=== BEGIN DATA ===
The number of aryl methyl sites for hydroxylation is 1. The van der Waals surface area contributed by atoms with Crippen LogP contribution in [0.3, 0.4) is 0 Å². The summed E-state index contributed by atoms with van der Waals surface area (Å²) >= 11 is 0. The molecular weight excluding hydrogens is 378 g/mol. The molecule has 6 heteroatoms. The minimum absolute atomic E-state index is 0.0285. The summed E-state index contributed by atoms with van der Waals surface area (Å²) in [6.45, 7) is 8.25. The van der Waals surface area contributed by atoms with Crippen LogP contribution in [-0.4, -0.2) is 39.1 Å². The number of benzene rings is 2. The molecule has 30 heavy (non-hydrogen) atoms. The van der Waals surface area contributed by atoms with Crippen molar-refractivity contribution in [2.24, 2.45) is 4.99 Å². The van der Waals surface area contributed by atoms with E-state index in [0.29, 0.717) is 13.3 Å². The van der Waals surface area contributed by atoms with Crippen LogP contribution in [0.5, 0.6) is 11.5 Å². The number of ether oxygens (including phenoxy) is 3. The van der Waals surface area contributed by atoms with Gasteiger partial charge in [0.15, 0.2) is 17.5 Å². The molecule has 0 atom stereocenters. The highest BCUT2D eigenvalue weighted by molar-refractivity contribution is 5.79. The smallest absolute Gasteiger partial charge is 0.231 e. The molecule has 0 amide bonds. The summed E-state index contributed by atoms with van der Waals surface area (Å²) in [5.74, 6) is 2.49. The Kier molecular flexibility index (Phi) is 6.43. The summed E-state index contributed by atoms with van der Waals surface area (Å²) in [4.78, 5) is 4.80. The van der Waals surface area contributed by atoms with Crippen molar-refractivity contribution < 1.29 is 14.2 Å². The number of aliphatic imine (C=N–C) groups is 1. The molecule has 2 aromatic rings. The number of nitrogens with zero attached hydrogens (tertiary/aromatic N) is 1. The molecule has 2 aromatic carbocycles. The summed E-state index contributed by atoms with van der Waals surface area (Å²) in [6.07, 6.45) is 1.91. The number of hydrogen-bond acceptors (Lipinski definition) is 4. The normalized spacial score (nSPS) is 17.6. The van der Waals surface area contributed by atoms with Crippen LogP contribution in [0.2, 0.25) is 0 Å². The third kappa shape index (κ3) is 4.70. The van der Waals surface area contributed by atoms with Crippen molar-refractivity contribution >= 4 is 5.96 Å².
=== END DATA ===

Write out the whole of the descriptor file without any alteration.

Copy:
The number of aryl methyl sites for hydroxylation is 1. The van der Waals surface area contributed by atoms with Crippen LogP contribution in [0.3, 0.4) is 0 Å². The summed E-state index contributed by atoms with van der Waals surface area (Å²) >= 11 is 0. The molecular weight excluding hydrogens is 378 g/mol. The molecule has 6 heteroatoms. The minimum absolute atomic E-state index is 0.0285. The summed E-state index contributed by atoms with van der Waals surface area (Å²) in [6.45, 7) is 8.25. The van der Waals surface area contributed by atoms with Crippen LogP contribution in [-0.4, -0.2) is 39.1 Å². The number of benzene rings is 2. The molecule has 30 heavy (non-hydrogen) atoms. The van der Waals surface area contributed by atoms with Crippen molar-refractivity contribution in [2.24, 2.45) is 4.99 Å². The van der Waals surface area contributed by atoms with E-state index in [0.29, 0.717) is 13.3 Å². The van der Waals surface area contributed by atoms with Crippen LogP contribution in [0.5, 0.6) is 11.5 Å². The number of ether oxygens (including phenoxy) is 3. The van der Waals surface area contributed by atoms with Gasteiger partial charge in [0.15, 0.2) is 17.5 Å². The molecule has 0 atom stereocenters. The highest BCUT2D eigenvalue weighted by molar-refractivity contribution is 5.79. The smallest absolute Gasteiger partial charge is 0.231 e. The molecule has 0 amide bonds. The summed E-state index contributed by atoms with van der Waals surface area (Å²) in [5.74, 6) is 2.49. The Kier molecular flexibility index (Phi) is 6.43. The summed E-state index contributed by atoms with van der Waals surface area (Å²) in [4.78, 5) is 4.80. The van der Waals surface area contributed by atoms with Crippen molar-refractivity contribution < 1.29 is 14.2 Å². The number of aliphatic imine (C=N–C) groups is 1. The molecule has 2 aromatic rings. The number of nitrogens with zero attached hydrogens (tertiary/aromatic N) is 1. The molecule has 2 aromatic carbocycles. The summed E-state index contributed by atoms with van der Waals surface area (Å²) in [6.07, 6.45) is 1.91. The number of hydrogen-bond acceptors (Lipinski definition) is 4. The normalized spacial score (nSPS) is 17.6. The van der Waals surface area contributed by atoms with Crippen LogP contribution in [0.2, 0.25) is 0 Å². The third kappa shape index (κ3) is 4.70. The van der Waals surface area contributed by atoms with Crippen molar-refractivity contribution >= 4 is 5.96 Å².